Monday, January 7, 2013

The "Wee People" (Earth devas)

School of Spiritual Integrity (; TEAM BHUMI DEVA, Wisdom Quarterly
devi (
Whether it is the Leprechauns of Ireland, Bhumi-Devas of Buddhist-India, Menehune of Hawaii, Gnomes of Germany, or Pixies of England, all cultures have traditions and tales of wonder about races of beings co-existing with humanity.

Natural habitat (
These beings are so diminutive [or able to shape-shift] and furtive in their actions that very few people actually get to see them.

For centuries, stories have been the way one generation teaches the next certain truths. So why would cultures around the world tell similar stories? What are they really trying to teach?

Biologists have confirmed that plants react to stimuli and communicate, that they are aware of sentient beings around them, that they feel. Physicists have recently discovered that even the smallest of small particles makes choices and therefore can be said to possess some form of consciousness [awareness]. Cultures around the world prior to the "rationalist" era we are now living in believed that everything in the world had sentience (the capacity to feel): earth (rocks), water, air, fire, plants, animals… everything. Furthermore, all things have the ability to communicate and affect one another. Ecologists are currently struggling to teach modern humanity the same ideas.
Frightening "Guardian of the Dharma" (Bighead4144/
This is what the stories of “wee people” in all cultures were designed to teach. It is difficult for the average person to understand or believe that a rock can talk or otherwise communicate. But if one is taught that there are gnomes that live deep in the mountains who mine and protect their precious ores, one might think twice before indiscriminately pillaging a mountain of its mineral riches.  And if one were sensitive and actually did hear or otherwise sense communication from a rock, that person would not be frightened to believe that it was a gnome.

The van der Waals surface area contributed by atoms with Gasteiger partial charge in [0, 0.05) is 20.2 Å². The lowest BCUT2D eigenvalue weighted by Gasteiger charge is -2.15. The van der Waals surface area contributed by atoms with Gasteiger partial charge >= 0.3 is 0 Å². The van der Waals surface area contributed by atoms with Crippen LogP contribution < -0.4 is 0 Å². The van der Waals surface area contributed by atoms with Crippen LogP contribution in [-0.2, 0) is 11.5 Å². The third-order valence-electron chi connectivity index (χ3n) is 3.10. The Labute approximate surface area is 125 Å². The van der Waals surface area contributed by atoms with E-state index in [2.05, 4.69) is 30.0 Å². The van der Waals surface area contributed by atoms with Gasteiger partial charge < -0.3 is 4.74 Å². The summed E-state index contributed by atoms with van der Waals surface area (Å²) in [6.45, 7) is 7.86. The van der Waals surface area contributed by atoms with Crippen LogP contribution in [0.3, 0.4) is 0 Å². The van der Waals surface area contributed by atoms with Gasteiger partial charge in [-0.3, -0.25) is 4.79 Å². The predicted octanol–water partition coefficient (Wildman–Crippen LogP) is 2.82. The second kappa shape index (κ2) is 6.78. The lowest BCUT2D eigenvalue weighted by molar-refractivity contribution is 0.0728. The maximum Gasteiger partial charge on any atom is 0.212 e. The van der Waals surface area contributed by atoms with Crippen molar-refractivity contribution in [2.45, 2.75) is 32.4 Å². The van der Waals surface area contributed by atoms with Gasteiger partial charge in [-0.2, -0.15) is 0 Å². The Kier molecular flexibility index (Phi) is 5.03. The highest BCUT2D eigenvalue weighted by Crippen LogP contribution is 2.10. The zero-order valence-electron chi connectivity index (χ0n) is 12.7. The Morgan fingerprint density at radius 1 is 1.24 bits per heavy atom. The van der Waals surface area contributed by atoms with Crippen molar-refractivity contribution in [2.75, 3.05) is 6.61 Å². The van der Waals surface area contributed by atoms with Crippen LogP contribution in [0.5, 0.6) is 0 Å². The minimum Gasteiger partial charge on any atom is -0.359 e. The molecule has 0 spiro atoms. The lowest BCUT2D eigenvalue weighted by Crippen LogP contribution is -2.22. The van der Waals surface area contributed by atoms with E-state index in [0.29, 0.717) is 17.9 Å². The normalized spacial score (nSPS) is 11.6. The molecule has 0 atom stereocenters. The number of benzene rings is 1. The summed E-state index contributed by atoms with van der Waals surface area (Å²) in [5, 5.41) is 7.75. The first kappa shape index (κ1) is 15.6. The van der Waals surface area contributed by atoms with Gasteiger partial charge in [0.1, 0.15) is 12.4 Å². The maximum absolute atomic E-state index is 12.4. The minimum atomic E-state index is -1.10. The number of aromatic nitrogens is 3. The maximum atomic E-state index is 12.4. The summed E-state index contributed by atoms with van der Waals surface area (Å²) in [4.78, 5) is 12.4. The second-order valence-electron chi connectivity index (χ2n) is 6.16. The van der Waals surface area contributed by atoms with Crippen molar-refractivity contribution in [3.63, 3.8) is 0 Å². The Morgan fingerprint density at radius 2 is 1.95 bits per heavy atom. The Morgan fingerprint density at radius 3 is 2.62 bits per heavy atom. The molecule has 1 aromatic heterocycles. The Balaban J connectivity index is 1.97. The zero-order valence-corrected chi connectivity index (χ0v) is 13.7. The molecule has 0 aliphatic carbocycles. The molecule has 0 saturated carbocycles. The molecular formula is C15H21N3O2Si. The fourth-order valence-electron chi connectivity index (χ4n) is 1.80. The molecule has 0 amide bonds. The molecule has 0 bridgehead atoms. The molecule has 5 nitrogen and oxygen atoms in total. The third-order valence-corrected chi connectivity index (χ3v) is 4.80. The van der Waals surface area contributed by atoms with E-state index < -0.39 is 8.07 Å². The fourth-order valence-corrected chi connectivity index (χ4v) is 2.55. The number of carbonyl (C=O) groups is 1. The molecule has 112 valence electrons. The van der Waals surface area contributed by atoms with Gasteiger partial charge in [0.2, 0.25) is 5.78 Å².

Undine or water-elemental (
The Celts have a diverse tradition of wee people: leprechauns, fairies, sylphs, undines, salamanders, elves… all with an involved lineage, history, and even human dimensions. If one looks pragmatically at the stories of leprechauns and fairies, one can learn a great deal about life on Earth. The beings in these stories always live in nature, and they leave an area when humans populate it, build cities (replace nature), and destroy the natural surroundings. The teaching here is obvious: We need to build incorporating nature rather than paving over it. The unseen beings disappear when we create our modern form of community. We can’t interact with them, for they are no longer present, and we are lessened by the loss of the connection.
Leprechauns teach a humorous tale. The stories are all about gold, greed, and how when humans grasp material things, they find it transformed into "fairy dust." Material things are transient. Nature teaches that constantly through the seasons. Trying to hold on by force puts natural cycles out of balance. [This is the very definition of dukkha, or "suffering/disappointment" which can be understood as life off-center, off-kilter, misaligned]. When things are out of balance, as with a cartwheel, nothing runs smoothly.  When we translate this lesson into stories, we see that those who are able to gain, through trickery, the leprechaun’s gold, have a miserable future. More

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